Pew report a 'cheap shot' at US poultry, groups say
July 27, 2011
by Meat&Poultry Staff
WASHINGTON – A new study from the Pew Environment Group claims millions of broiler chickens are produced in industrial facilities concentrated in 15 states, producing waste that pollutes the nation’s waterways. The study, “Big Chicken: Pollution and Industrial Poultry Production in America,” triggered a response from the US Poultry & Egg Association and the National Chicken Council in the form of a joint statement categorizing the study as “a cheap shot at a responsible business.”
“In just over 50 years, the broiler industry has been transformed from more than one million small farms spread across the country to a limited number of massive factory-style operations concentrated in 15 states,” said Karen Steuer, who directs Pew’s efforts to reform industrial animal agriculture. “This growth has harmed the environment, particularly water, because management programs for chicken waste have not kept pace with output.”
The Pew study claims to have compiled and analyzed 50 years of federal and state government data. Findings include:
- In less than 60 years, the number of broiler chickens raised yearly has increased 1,400 percent, from 580 million in the 1950s to nearly 9 billion.
- Over the same period, the number of producers has decreased by 98 percent, from 1.6 million to just more than 27,000 and concentrated in just 15 states.The size of individual operations has grown dramatically.
- The typical broiler chicken today comes from a facility that raises more than 600,000 birds per year.
To address “the environmental toll of industrialized poultry production,” the Pew Environment Group recommends:
- Limits on the density of animal production based on the capacity of crops to absorb nutrients in a given area, especially in areas without alternatives to managing the animal waste.
- Shared financial and legal responsibility between poultry growers and corporate integrators (the large corporations that contract with growers) for managing waste.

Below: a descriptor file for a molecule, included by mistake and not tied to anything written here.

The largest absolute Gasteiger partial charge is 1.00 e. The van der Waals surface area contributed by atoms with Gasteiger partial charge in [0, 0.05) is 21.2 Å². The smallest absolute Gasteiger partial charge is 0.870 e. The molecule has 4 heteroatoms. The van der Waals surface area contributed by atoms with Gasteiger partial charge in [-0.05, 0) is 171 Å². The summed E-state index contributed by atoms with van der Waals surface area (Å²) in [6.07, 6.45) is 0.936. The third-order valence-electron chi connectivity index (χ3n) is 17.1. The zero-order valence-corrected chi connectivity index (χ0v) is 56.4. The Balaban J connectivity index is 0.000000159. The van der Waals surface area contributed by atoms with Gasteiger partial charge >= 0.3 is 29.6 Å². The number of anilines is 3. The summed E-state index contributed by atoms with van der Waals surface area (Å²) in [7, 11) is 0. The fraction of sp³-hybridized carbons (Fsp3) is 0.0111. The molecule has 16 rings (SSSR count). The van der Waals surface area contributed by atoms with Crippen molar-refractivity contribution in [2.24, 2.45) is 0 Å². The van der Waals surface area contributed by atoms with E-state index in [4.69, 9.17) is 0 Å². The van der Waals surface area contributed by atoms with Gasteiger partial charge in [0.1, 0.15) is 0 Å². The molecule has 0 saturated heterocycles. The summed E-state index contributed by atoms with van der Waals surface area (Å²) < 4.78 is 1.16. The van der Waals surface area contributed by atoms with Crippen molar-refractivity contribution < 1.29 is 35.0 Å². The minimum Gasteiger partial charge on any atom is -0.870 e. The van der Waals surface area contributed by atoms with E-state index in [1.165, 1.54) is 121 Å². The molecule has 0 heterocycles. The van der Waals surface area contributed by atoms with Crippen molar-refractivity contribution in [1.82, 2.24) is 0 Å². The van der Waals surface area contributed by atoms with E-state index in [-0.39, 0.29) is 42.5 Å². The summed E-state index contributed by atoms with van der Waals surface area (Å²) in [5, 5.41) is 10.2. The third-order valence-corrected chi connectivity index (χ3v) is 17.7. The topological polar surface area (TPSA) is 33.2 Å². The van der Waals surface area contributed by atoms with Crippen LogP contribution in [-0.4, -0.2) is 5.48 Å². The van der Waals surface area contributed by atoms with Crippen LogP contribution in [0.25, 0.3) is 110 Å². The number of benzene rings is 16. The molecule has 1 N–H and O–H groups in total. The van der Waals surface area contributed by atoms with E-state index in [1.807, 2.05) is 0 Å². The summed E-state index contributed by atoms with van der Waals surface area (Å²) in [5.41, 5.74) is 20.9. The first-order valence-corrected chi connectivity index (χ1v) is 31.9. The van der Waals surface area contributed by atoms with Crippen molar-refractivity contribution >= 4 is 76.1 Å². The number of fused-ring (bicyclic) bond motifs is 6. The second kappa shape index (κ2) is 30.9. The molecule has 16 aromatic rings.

- Monitoring and regulation of waste transported off CAFO sites.
- Requirements for all medium and large CAFOs to obtain Clean Water Act permits.
In the joint statement the US Poultry & Egg Association and the NCC said America’s broiler chicken companies and the 30,000 farm families that grow broiler chickens are committed to the responsible production of food that is safe, affordable and abundant for consumers around the world.
“In contrast to Pew Charitable Trust’s well-known antipathy towards poultry farmers, the industry is more diligent and innovative than ever in pursuing environmental improvements,” the statement said. “The fact that Pew seems to be unaware of the scope of environmental progress underway in the poultry community is evidence this report is little more than a cheap shot at a responsible business.”
The report’s critique “is terribly misplaced, and once again demonstrates Pew’s bias against modern farming practices,” the statement charged.
Both poultry organizations pointed out the US poultry community has already taken meaningful steps to further reduce nutrient impacts on the environment. The sources of nutrients into the Chesapeake Bay and other watersheds are ubiquitous. The Environmental Protection Agency (EPA) acknowledges the positive steps agriculture has implemented in reducing its environmental footprint in the Bay region, even as the nutrient contribution from non-agricultural sources continues to grow, the statement continued.